We could make either Whole Wheat Brioche or Pumpkin Pie Brioche. I made both. I made the Whole Wheat Brioche because I had not yet made it and I wanted to try it. I made the Pumpkin Pie Brioche because I HAD made it, in our first pre-season bake, and wanted to make it again. Also, I thought the regular Brioche might work better with the pear tart[e] than the Pumpkin Brioche, which I thought would be particularly good with the sweet rolls and doughnuts.
Before I get to the cooking, I would like to share a new initiative related to that subject: The Global Alliance for Clean Cookstoves. According to their website, the Alliance "is a public-private initiative to save lives, improve livelihoods, empower women, and combat climate change by creating a thriving global market for clean and efficient household cooking solutions." The Alliance notes that
Exposure to smoke from traditional cookstoves and open fires—the primary means of cooking and heating for nearly three billion people in the developing world—causes 1.9 million premature deaths annually, with women and young children the most affected. Reliance on biomass for cooking and heating forces women and children to spend many hours each week collecting wood. Women face severe personal security risks as they forage for fuel, especially from refugee camps and in conflict zones. Cookstoves also increase pressures on local environmental resources (e.g., forests, habitat) and contribute to climate change at the regional and global levels.For more information go to GLOBAL ALLIANCE FOR CLEAN COOKSTOVES.
For the Pear Tarte Tatin with Brioche I made half a recipe of the Whole Wheat Brioche, using egg substitute and Land of Lakes Light Butter. I used 1/2 pound for the Pear Tarte Tatin. I cooked the pears (I could only fit 4 pears in my 10" cast iron skillet) in butter and brown sugar with some star anise and cinnamon sticks. I eschewed the optional cardamom rather than risk using to much, which I find off-putting. Then I topped the pears with rolled out brioche, and baked it.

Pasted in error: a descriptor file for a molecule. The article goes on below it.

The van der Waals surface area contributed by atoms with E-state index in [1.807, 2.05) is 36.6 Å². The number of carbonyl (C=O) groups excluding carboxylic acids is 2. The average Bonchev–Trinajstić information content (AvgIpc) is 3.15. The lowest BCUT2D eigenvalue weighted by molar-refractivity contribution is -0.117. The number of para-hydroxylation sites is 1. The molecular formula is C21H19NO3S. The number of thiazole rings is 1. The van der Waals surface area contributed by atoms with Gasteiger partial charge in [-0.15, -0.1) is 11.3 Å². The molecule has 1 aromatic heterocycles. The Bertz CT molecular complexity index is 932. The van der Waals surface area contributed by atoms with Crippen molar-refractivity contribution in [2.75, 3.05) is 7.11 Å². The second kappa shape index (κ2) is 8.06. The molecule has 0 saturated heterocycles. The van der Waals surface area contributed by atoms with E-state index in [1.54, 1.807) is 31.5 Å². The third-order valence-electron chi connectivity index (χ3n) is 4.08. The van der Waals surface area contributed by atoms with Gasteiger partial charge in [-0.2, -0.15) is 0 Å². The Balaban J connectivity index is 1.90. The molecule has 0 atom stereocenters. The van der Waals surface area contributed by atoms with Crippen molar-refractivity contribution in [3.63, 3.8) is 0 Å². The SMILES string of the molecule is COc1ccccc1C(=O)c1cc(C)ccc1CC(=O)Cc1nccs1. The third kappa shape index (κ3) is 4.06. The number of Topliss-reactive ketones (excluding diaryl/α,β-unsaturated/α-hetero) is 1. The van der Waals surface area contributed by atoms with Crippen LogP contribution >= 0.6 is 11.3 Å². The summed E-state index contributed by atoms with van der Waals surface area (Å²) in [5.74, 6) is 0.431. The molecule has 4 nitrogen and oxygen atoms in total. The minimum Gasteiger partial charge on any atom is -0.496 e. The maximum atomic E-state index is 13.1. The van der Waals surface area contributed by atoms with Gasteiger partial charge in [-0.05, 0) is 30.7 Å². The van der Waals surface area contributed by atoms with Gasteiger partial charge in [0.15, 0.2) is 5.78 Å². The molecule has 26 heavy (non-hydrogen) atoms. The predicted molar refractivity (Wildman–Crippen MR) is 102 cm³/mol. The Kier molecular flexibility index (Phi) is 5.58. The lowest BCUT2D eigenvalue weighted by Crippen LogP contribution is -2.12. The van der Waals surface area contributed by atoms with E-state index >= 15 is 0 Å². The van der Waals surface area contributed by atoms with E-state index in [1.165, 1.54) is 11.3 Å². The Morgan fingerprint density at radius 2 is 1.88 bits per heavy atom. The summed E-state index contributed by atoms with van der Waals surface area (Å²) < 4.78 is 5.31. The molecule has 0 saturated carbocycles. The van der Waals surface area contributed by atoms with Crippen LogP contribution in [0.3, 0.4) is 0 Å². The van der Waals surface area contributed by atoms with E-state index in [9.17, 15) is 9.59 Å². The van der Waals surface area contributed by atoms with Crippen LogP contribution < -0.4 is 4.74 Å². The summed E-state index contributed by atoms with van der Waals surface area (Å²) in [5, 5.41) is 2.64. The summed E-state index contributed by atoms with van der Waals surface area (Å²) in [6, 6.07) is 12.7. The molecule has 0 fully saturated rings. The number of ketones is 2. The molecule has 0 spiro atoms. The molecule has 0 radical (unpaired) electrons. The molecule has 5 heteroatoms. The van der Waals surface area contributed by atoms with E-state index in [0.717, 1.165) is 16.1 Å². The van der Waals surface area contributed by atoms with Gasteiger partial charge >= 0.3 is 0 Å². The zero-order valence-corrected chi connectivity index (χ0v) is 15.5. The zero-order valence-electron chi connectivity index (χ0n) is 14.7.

It came out well. I managed to hit the plate rather than the counter or the floor while inverting it, and it was good with a scoop of vanilla fro-yo.
I think that some ground cinnamon in the caramel, to give it a little more spice, might be worth trying.
Next, I made a full batch of the Pumpkin Pie Brioche, again using egg substitute and light butter. Also, using trick I saw on America's Test Kitchen for a more pumpkiny pumpkin pie, I used some drained candied yams along with the pumpkin. (Both from cans not from scratch.) ATK suggests 1 cup of drained yams to 1 can of pumpkin, but I did half and half, a can of each, and then used 15 ounces in the bread. I also doubled the spices, which most of us who made this dough before thought was a good idea. Once risen and rested I commenced to make the Honey Caramel Sticky Nut Buns.
I wanted to have them pretty early in the morning, so made these the night before. I rolled the dough, stretching the corners gently to make more of a rectangle. For the gooey stuff, I reduced the honey, butter and brown sugar each from 1/2 cup to 1/3 cup. I think I still had plenty. I kept the amount of nuts and raisins the same, but used craisins to go with the pumpkin. I rolled it up, cut it into 12 slices and smooshed them into the pan.
I do not think that letting them rise the whole time in the fridge gives as good a rise, so I let them rise for an hour and then put them in the fridge. They deflated some in the cold, wouldn't you, but not much. Then I took them out and let them sit while the oven pre-heated. They baked up fine, but I gave them an extra 5 minutes. I did not want to overbake, but another 5 might not have been a bad idea, perhaps because the dough had been in the fridge overnight.
My saintly wife and I each had one, then, for self preservation, we sent the rest to work with one of our daughters who is not only prefect but has red hair. She stops on her way to work to drop off her Miniature Irish Wolfhound Chloe.
Zoe(y) and I provide daycare.
The final diet-buster was Indian Spiced Whole Grain Doughnuts. I made 6 instead of 12, thereby cutting the calories in half! I rolled out the dough, cut the doughnuts with biscuit cutters, and then deep fried them.
I combined the sugar and spices in a paper bag, dropped in the warm doughnuts, and shook gently. Viola!
I put the leftover sugar/spice mixture into a shaker bottle to sprinkle on toast.
Since I had made a whole batch of dough I decided to do something a bit special with the rest, in honor of my sister-in-law Susan's 60th (yes, Sixtieth) Birthday.
(Not a recent picture.)
I made a Brioche à Tête.
With the onset of fall (at least here in the northern hemisphere) I thought I would close with a couple of garden tips. I went to an herb seminar by Jim Long, of Long Creek Herbs, and he had a guy's way of drying herbs. Take a couple of handfuls and stick them in a brown paper bag. Clip the bag closed (or use duct tape). Then, throw the bag in the trunk of your car, or in the back seat. Every couple of days, shake the bag. When the herbs are dry and crisp (maybe a week, more or less) they are done. (The bag absorbs moisture and keeps the herbs dark, the car is warm, at least if it is sitting outside in the sun.)
Also, I grew a variety of cilantro called Caribe that I got from Pinetree Garden Seeds. It was touted as being slow to bolt. Some of mine have not bolted yet, and those that did stood a long time before doing so. (Your results may vary.)
Well, that's it for this time. Be sure to check out Big Black Dog to see what everyone else did with these breads.